Here’s a book I found in a “closeout” bin at I Like Comics in Vancouver, Washington, USA.
Marilee Hord & Lynn Adair (eds.) and others – Ghost Stories (1995)
There once was a time when Dark Horse Comics (famous for their books based on licensed properties, like Star Wars, Terminator, Aliens, and Predator—and for a few quirky books that broke into the mainstream, like Hellboy and The Mask) decided they wanted to try their hand at a superhero universe, and they unleashed the “Comics Greatest World” campaign to try and capture the popular imagination. (I think I had an issue or two of their psycho-killer book, X, and maybe one or two others—but if it says anything, I can’t remember much about them…) Ghost Stories is a collection of three different tales from this superhero universe, which are all centered around the character, Elisa Cameron, an amnesiac ghost who believes she was murdered, but doesn’t know by whom or for what reason, and she spends each of these stories trying to piece together why she was killed and attempting to bring the killers to justice—I’m just kidding, she shoots the hell out of anyone who she suspects was even slightly involved in her death, or anyone who is a man, or anyone who she thinks looks at her funny. (How a ghost can shoot a gun is never explained—or how she reloads her ghost-gun… Where do you buy ghost-gun bullets?)
Essentially, Ghost is a vengeful spirit packing heat, as well as a hardcore, feminist-esque man-hater, who is constantly berating the READER, who she assumes is male and therefore a sexist, horndog, womanizing asshole. It’s weird to have the narrator of a story constantly badmouthing the reader, but I can honestly say that I’ve never really seen this done before, so the creators get a few points for the sheer novelty of it!
What I like about the book is that it has a solid, noir, detective feel to it. Ghost is trying to solve a murder—and the fact that it’s HER OWN murder that she’s investigating gives the book an uneasy, macabre atmosphere, which is pretty interesting. The writing isn’t too bad. The art is decent, and the tone is consistent throughout. It’s not a bad book, overall, and if you were a reader of Dark Horse’s “Comics Greatest World” series of books, it would probably be a decent addition to your collection—but this brings us to the irritating aspect of the book…
What I’m bothered by (or MOST bothered by) is the fact the book feels like three disconnected snapshots, and that’s because it IS. The book is a patchwork of various stories that all just happen to have this one character in them, but which otherwise really don’t work as a cohesive whole. The first story, where Ghost is introduced, starts with some alien characters hunting somebody—or something—and they stumble across Ghost, who is hunting somebody else, and then there’s a fight and blah blah blah… We never learn anything more about the aliens (because they are part of a different storyline,) and this story just stops without tying up any of the disparate elements. The next tale is focused on Ghost (it was originally a stand-alone comic,) and it makes the most sense, although it’s pretty depressing. (Ghost discovers who she was, and learns that she still has a family that misses her, but she is too consumed by her quest for revenge to care anything about those she left behind.) And then the third story starts, abruptly, as somebody we don’t know is fleeing from something in a helicopter—and then the pilot’s dead—and then we’re on a big ship and there are soldiers everywhere, and there are hints of some big conspiracy, and we probably would think all of this was pretty neat if we had read all the rest of the books in this continuity—but without the context, it’s all just noise.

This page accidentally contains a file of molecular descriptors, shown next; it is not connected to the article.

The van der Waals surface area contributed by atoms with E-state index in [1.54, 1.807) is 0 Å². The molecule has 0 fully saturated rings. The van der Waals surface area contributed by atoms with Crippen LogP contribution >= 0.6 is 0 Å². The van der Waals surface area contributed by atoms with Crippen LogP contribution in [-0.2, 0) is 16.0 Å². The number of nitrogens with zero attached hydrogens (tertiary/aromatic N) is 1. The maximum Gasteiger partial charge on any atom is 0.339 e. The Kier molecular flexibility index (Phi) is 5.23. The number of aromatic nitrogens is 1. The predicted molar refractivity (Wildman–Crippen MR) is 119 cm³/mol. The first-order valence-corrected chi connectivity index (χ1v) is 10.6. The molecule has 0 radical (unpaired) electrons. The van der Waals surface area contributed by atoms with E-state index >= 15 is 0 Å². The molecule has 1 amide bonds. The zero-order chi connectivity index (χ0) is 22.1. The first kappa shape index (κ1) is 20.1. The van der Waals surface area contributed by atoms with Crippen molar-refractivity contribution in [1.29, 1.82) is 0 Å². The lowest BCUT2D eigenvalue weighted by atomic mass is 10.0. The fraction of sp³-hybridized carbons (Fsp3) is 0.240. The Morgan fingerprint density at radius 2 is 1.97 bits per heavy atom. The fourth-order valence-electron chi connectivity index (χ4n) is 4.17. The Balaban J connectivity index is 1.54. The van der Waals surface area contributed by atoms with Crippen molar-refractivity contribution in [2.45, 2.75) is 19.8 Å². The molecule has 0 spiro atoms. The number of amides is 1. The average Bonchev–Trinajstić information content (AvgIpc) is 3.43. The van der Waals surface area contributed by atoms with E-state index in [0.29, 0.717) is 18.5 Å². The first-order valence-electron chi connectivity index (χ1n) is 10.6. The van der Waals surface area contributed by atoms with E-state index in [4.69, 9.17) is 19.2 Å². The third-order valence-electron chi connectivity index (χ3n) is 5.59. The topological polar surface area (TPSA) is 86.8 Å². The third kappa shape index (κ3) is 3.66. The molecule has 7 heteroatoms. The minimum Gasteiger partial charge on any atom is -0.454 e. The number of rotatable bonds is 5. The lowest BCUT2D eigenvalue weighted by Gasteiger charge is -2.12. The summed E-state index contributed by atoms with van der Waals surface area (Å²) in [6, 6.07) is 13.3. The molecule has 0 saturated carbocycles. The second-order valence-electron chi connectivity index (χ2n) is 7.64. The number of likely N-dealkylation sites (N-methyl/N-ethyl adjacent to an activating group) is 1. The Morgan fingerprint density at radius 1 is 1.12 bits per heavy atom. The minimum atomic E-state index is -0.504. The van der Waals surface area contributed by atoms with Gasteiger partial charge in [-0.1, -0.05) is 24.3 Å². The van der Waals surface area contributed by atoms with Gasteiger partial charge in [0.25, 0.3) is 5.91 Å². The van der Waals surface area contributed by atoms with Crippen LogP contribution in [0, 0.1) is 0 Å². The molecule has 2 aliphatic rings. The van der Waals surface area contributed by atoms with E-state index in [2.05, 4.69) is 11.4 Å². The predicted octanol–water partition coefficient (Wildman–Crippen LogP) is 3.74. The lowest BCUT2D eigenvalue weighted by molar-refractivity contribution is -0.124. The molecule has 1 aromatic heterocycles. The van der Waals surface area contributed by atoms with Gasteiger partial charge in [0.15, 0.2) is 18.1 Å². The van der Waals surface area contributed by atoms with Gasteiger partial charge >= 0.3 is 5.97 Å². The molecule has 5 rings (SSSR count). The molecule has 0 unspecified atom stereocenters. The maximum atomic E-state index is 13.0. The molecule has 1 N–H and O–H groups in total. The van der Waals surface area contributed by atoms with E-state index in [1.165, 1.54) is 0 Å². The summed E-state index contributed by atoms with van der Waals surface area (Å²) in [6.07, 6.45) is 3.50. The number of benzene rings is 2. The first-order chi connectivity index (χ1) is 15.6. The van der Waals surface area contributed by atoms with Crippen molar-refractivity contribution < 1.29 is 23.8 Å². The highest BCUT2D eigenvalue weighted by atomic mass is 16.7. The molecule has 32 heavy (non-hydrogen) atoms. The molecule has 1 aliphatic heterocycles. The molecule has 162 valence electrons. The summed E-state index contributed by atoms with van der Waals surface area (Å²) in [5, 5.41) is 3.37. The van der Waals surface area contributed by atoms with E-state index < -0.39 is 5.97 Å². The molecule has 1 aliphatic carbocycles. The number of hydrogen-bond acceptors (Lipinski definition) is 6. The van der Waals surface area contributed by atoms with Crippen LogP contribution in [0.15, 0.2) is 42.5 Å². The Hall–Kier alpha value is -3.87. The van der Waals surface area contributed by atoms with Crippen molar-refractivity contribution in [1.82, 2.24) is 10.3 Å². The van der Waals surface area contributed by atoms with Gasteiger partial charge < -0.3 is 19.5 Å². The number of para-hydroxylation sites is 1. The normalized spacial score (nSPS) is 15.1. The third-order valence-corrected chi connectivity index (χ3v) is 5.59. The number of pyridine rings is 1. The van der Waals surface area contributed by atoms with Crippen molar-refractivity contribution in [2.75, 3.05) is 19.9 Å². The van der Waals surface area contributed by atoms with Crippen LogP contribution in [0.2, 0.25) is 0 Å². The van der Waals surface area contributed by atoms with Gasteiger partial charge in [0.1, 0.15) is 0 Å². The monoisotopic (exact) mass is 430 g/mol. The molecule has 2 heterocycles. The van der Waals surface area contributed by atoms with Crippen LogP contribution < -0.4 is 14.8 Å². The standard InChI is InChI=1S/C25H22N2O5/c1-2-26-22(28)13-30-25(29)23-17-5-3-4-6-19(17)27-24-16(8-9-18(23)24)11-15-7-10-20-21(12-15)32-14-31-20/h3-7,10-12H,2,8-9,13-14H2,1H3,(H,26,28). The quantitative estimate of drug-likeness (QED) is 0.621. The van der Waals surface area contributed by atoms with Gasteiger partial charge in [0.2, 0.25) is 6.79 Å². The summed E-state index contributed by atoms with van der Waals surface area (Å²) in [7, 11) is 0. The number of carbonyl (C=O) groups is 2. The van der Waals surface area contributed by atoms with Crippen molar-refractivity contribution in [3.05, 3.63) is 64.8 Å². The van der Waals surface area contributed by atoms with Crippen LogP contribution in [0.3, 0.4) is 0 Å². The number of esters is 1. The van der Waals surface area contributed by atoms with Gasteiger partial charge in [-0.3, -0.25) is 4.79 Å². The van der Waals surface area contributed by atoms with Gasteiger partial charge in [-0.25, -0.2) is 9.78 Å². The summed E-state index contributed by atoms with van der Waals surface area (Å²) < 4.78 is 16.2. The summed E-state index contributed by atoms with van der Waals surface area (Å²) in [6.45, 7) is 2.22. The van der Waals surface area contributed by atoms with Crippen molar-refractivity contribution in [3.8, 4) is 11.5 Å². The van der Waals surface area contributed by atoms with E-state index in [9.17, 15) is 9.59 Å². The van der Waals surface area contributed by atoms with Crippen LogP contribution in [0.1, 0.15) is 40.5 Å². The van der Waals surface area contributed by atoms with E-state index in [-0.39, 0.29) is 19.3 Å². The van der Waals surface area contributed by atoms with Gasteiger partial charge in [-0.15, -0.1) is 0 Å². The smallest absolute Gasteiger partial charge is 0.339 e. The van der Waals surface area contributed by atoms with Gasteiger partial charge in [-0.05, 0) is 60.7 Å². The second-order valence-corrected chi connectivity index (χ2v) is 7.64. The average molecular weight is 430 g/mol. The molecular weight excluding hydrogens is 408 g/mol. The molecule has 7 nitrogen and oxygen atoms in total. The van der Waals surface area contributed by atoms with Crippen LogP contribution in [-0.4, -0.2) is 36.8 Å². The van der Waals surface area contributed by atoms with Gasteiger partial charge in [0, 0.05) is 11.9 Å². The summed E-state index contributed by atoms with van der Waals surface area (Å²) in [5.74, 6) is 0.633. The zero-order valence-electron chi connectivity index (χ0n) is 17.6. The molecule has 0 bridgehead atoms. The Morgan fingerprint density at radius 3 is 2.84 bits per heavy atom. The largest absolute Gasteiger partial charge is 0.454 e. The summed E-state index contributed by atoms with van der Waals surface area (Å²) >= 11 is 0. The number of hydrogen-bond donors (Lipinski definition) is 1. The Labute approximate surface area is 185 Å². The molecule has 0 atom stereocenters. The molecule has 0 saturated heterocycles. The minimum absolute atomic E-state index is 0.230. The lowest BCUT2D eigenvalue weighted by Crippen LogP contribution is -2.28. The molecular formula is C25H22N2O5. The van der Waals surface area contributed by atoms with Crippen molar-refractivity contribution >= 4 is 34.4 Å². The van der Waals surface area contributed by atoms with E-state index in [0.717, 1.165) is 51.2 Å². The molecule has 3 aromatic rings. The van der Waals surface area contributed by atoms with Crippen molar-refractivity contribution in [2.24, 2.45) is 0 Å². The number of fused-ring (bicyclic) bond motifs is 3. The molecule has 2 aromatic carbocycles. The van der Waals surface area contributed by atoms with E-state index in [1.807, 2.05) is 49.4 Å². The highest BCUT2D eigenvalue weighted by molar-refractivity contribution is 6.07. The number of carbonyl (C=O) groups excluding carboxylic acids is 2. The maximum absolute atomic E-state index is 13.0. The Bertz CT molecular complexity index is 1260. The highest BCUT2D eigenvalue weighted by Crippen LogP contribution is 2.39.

So overall, Ghost Stories wasn’t too bad of a find (for super-cheap,) but it doesn’t really work as a “graphic novel.” It’s not a cohesive story, just a collection of fragments, with an angry, feminist main character who assumes the person reading her story is a horny male, and the whole thing leaves the reader with a lot of unanswered questions (which won’t be answered next week because this line of books has been cancelled for almost twenty years.) This book MIGHT be enough to inspire folks to seek out the Dark Horse superheroes titles—but I kind of doubt it. The noir atmosphere, particularly in the second story, is good, and the art is pretty good, as well, but the book really just doesn’t hold up overall—not a cohesive or complete enough story to be particularly satisfying… (They can’t all be winners…)
—Richard F. Yates
(Primitive Thoughtician and Supreme Bunny Lord of The P.E.W.)
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